Cloud security: Finding the right provider to protect your data

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Jun 17, 2024

Cloud security strikes fear into the heart of CISOs and risk practitioners alike. For years there were alarmist warnings “the cloud is just someone else’s computer”, “once it’s in the cloud it’s no longer yours”, “you don’t know where your data is” etc. While some of these do hold some truth, the reality is that cloud computing offers additional observability capabilities. The power of the API is such that every action must be authenticated, authorised and audited, meaning that organisations have enhanced granular control over the programmatic access to, and usage of their data in a single audit trail.

As public cloud is widely accepted as the norm, more and more organisations are looking to take advantage, not just of the elasticity, capacity and pay-as-you-go model, but of the security benefits and protections that the cloud offers. 

The ability for infrastructure to automatically respond to and defend against threats in real-time across different technology stacks and silos can limit the potential impact of compromise from hours/days/weeks to mere seconds.

But how do organisations ensure that their data and services are protected and how do they validate the level of assurance of their cloud provider?

Be clear on data location and access: For a long time, cloud providers have offered storage and processing of customer data across customer selected zones and regions.  This provided some assurance that data would stay within the customer’s requested geographic limits. But what about access? When I authenticate, where do my credentials go? This is a harder issue and only recently have some providers been able to offer a regional solution to restrict authentication to customer defined geographies. If cloud credentials and support teams are based outside the customer regions, what risk does this carry? Understanding how you can control provider access to your cloud data and what visibility you have of that access is key.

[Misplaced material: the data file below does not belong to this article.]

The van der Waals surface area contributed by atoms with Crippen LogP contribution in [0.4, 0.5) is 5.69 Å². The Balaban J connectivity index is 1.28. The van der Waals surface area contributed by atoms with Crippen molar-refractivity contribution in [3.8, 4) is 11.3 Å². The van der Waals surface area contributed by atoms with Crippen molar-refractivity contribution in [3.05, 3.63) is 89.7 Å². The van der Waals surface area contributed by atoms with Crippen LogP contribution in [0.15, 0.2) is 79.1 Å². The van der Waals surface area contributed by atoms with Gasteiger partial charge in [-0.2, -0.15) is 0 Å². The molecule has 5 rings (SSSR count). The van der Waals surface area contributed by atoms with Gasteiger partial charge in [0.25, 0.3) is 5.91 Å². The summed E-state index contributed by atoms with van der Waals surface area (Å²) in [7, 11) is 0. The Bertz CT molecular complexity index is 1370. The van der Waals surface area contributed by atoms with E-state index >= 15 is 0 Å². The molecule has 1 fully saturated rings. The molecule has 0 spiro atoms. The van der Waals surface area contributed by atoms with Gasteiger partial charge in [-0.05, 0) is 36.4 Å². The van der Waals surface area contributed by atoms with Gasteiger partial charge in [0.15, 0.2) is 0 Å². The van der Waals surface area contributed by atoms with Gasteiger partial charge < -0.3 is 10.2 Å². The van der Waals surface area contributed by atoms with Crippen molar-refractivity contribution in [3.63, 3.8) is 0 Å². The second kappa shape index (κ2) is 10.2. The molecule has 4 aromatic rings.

What encryption is available and why do you need to manage keys? Hardware Security Modules (HSMs) are difficult to manage. Even more so when applied to cloud infrastructure since they were designed for on premise and do not speak cloud (they do not use APIs). This means that managing them in the cloud is complex, time consuming and can lead to a world of pain if done incorrectly. Using services such as AWS KMS to manage keys backed by HSMs is the best way to encrypt data and manage keys without incurring the pain of managing HSMs.

How do I verify what my cloud provider is telling me? Many cloud providers offer independent validation of the assertions they make, AKA compliance certifications. Compliance in itself is not a security strategy, but these do at least demonstrate an independent review of the controls and evidence of their effectiveness. It’s worth also considering a third party audit either via a group audit (community of interest) or 1-1 with the cloud provider.

By taking advantage of cloud native security solutions organisations can try before you buy and ensure that they can meet their business and security objectives. This also facilitates a best in class approach to allowing organisations to choose the right security solution, rather than the one that is free or offered by the cloud provider.

Stephen McDermid is EMEA CSO at Okta

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